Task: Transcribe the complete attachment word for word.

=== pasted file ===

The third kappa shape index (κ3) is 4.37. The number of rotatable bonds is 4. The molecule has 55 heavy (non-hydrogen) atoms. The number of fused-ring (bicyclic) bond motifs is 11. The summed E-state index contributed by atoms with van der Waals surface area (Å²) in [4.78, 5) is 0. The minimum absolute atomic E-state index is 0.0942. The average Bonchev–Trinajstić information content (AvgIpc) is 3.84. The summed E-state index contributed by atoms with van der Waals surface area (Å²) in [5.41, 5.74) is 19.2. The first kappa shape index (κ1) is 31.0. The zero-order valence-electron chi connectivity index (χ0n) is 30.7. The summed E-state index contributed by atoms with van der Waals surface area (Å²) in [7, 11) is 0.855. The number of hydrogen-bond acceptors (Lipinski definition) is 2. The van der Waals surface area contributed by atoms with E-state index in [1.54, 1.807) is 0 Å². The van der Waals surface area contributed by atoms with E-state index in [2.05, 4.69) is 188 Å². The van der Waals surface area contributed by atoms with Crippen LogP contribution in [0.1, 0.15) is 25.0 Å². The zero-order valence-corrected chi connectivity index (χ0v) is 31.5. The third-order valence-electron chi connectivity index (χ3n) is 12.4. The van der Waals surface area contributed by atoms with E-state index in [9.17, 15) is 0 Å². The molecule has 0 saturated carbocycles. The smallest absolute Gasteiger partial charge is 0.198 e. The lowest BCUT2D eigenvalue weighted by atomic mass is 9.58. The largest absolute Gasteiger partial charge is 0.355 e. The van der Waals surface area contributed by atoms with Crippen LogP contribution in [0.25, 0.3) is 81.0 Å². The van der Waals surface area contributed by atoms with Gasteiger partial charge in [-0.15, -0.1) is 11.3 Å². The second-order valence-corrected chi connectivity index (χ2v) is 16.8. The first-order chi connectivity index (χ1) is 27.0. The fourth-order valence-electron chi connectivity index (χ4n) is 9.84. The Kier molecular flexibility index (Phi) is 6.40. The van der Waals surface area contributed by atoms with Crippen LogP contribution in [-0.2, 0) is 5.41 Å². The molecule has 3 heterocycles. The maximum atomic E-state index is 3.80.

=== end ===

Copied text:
The third kappa shape index (κ3) is 4.37. The number of rotatable bonds is 4. The molecule has 55 heavy (non-hydrogen) atoms. The number of fused-ring (bicyclic) bond motifs is 11. The summed E-state index contributed by atoms with van der Waals surface area (Å²) in [4.78, 5) is 0. The minimum absolute atomic E-state index is 0.0942. The average Bonchev–Trinajstić information content (AvgIpc) is 3.84. The summed E-state index contributed by atoms with van der Waals surface area (Å²) in [5.41, 5.74) is 19.2. The first kappa shape index (κ1) is 31.0. The zero-order valence-electron chi connectivity index (χ0n) is 30.7. The summed E-state index contributed by atoms with van der Waals surface area (Å²) in [7, 11) is 0.855. The number of hydrogen-bond acceptors (Lipinski definition) is 2. The van der Waals surface area contributed by atoms with E-state index in [1.54, 1.807) is 0 Å². The van der Waals surface area contributed by atoms with E-state index in [2.05, 4.69) is 188 Å². The van der Waals surface area contributed by atoms with Crippen LogP contribution in [0.1, 0.15) is 25.0 Å². The zero-order valence-corrected chi connectivity index (χ0v) is 31.5. The third-order valence-electron chi connectivity index (χ3n) is 12.4. The van der Waals surface area contributed by atoms with E-state index in [9.17, 15) is 0 Å². The molecule has 0 saturated carbocycles. The smallest absolute Gasteiger partial charge is 0.198 e. The lowest BCUT2D eigenvalue weighted by atomic mass is 9.58. The largest absolute Gasteiger partial charge is 0.355 e. The van der Waals surface area contributed by atoms with Crippen LogP contribution in [0.25, 0.3) is 81.0 Å². The van der Waals surface area contributed by atoms with Gasteiger partial charge in [-0.15, -0.1) is 11.3 Å². The second-order valence-corrected chi connectivity index (χ2v) is 16.8. The first-order chi connectivity index (χ1) is 27.0. The fourth-order valence-electron chi connectivity index (χ4n) is 9.84. The Kier molecular flexibility index (Phi) is 6.40. The van der Waals surface area contributed by atoms with Crippen LogP contribution in [-0.2, 0) is 5.41 Å². The molecule has 3 heterocycles. The maximum atomic E-state index is 3.80.